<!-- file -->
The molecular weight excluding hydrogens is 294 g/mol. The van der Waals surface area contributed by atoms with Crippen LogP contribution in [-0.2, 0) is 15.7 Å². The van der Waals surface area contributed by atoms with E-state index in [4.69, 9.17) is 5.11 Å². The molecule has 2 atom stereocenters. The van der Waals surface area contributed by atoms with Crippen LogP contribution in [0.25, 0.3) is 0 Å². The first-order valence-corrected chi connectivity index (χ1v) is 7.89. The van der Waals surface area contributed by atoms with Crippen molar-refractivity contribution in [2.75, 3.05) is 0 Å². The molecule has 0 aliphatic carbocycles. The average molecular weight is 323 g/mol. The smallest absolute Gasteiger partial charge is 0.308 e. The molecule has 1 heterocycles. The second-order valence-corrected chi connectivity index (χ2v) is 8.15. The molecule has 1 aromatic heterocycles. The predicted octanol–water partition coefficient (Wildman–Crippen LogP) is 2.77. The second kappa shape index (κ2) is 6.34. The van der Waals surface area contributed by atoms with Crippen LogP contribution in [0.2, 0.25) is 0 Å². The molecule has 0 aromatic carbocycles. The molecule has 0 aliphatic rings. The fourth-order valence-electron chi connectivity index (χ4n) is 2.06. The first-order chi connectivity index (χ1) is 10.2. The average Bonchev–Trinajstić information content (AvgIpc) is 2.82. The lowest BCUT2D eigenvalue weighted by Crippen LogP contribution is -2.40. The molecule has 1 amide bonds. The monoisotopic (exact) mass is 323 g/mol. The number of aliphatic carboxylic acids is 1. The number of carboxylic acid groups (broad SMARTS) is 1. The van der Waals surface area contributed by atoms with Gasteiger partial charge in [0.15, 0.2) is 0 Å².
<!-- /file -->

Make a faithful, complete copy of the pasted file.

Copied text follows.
The molecular weight excluding hydrogens is 294 g/mol. The van der Waals surface area contributed by atoms with Crippen LogP contribution in [-0.2, 0) is 15.7 Å². The van der Waals surface area contributed by atoms with E-state index in [4.69, 9.17) is 5.11 Å². The molecule has 2 atom stereocenters. The van der Waals surface area contributed by atoms with Crippen LogP contribution in [0.25, 0.3) is 0 Å². The first-order valence-corrected chi connectivity index (χ1v) is 7.89. The van der Waals surface area contributed by atoms with Crippen molar-refractivity contribution in [2.75, 3.05) is 0 Å². The molecule has 0 aliphatic carbocycles. The average molecular weight is 323 g/mol. The smallest absolute Gasteiger partial charge is 0.308 e. The molecule has 1 heterocycles. The second-order valence-corrected chi connectivity index (χ2v) is 8.15. The molecule has 1 aromatic heterocycles. The predicted octanol–water partition coefficient (Wildman–Crippen LogP) is 2.77. The second kappa shape index (κ2) is 6.34. The van der Waals surface area contributed by atoms with Crippen LogP contribution in [0.2, 0.25) is 0 Å². The molecule has 0 aromatic carbocycles. The molecule has 0 aliphatic rings. The fourth-order valence-electron chi connectivity index (χ4n) is 2.06. The first-order chi connectivity index (χ1) is 10.2. The average Bonchev–Trinajstić information content (AvgIpc) is 2.82. The lowest BCUT2D eigenvalue weighted by Crippen LogP contribution is -2.40. The molecule has 1 amide bonds. The monoisotopic (exact) mass is 323 g/mol. The number of aliphatic carboxylic acids is 1. The number of carboxylic acid groups (broad SMARTS) is 1. The van der Waals surface area contributed by atoms with Gasteiger partial charge in [0.15, 0.2) is 0 Å².